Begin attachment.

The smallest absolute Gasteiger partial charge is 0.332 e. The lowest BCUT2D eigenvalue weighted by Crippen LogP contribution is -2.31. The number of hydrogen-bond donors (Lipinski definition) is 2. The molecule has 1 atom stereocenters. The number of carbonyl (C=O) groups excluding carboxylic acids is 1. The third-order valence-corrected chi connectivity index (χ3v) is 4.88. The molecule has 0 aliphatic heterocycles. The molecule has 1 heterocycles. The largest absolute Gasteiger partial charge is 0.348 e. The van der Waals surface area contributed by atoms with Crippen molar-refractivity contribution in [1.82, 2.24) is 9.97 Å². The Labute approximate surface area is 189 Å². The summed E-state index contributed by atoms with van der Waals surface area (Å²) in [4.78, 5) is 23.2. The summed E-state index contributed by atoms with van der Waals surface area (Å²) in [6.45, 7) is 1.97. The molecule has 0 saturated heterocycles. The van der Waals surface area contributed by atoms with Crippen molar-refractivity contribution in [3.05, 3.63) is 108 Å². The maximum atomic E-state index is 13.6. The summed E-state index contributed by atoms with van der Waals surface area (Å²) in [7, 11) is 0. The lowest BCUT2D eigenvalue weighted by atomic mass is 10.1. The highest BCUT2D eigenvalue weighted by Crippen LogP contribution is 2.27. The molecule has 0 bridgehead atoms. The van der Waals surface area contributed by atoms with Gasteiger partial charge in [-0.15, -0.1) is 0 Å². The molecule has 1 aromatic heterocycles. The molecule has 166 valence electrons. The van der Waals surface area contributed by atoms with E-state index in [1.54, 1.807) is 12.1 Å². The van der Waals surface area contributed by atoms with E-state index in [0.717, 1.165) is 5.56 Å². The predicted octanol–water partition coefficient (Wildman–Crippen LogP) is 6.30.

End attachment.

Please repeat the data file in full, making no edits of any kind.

The smallest absolute Gasteiger partial charge is 0.332 e. The lowest BCUT2D eigenvalue weighted by Crippen LogP contribution is -2.31. The number of hydrogen-bond donors (Lipinski definition) is 2. The molecule has 1 atom stereocenters. The number of carbonyl (C=O) groups excluding carboxylic acids is 1. The third-order valence-corrected chi connectivity index (χ3v) is 4.88. The molecule has 0 aliphatic heterocycles. The molecule has 1 heterocycles. The largest absolute Gasteiger partial charge is 0.348 e. The van der Waals surface area contributed by atoms with Crippen molar-refractivity contribution in [1.82, 2.24) is 9.97 Å². The Labute approximate surface area is 189 Å². The summed E-state index contributed by atoms with van der Waals surface area (Å²) in [4.78, 5) is 23.2. The summed E-state index contributed by atoms with van der Waals surface area (Å²) in [6.45, 7) is 1.97. The molecule has 0 saturated heterocycles. The van der Waals surface area contributed by atoms with Crippen molar-refractivity contribution in [3.05, 3.63) is 108 Å². The maximum atomic E-state index is 13.6. The summed E-state index contributed by atoms with van der Waals surface area (Å²) in [7, 11) is 0. The lowest BCUT2D eigenvalue weighted by atomic mass is 10.1. The highest BCUT2D eigenvalue weighted by Crippen LogP contribution is 2.27. The molecule has 0 bridgehead atoms. The van der Waals surface area contributed by atoms with Gasteiger partial charge in [-0.15, -0.1) is 0 Å². The molecule has 1 aromatic heterocycles. The molecule has 166 valence electrons. The van der Waals surface area contributed by atoms with E-state index in [1.54, 1.807) is 12.1 Å². The van der Waals surface area contributed by atoms with E-state index in [0.717, 1.165) is 5.56 Å². The predicted octanol–water partition coefficient (Wildman–Crippen LogP) is 6.30.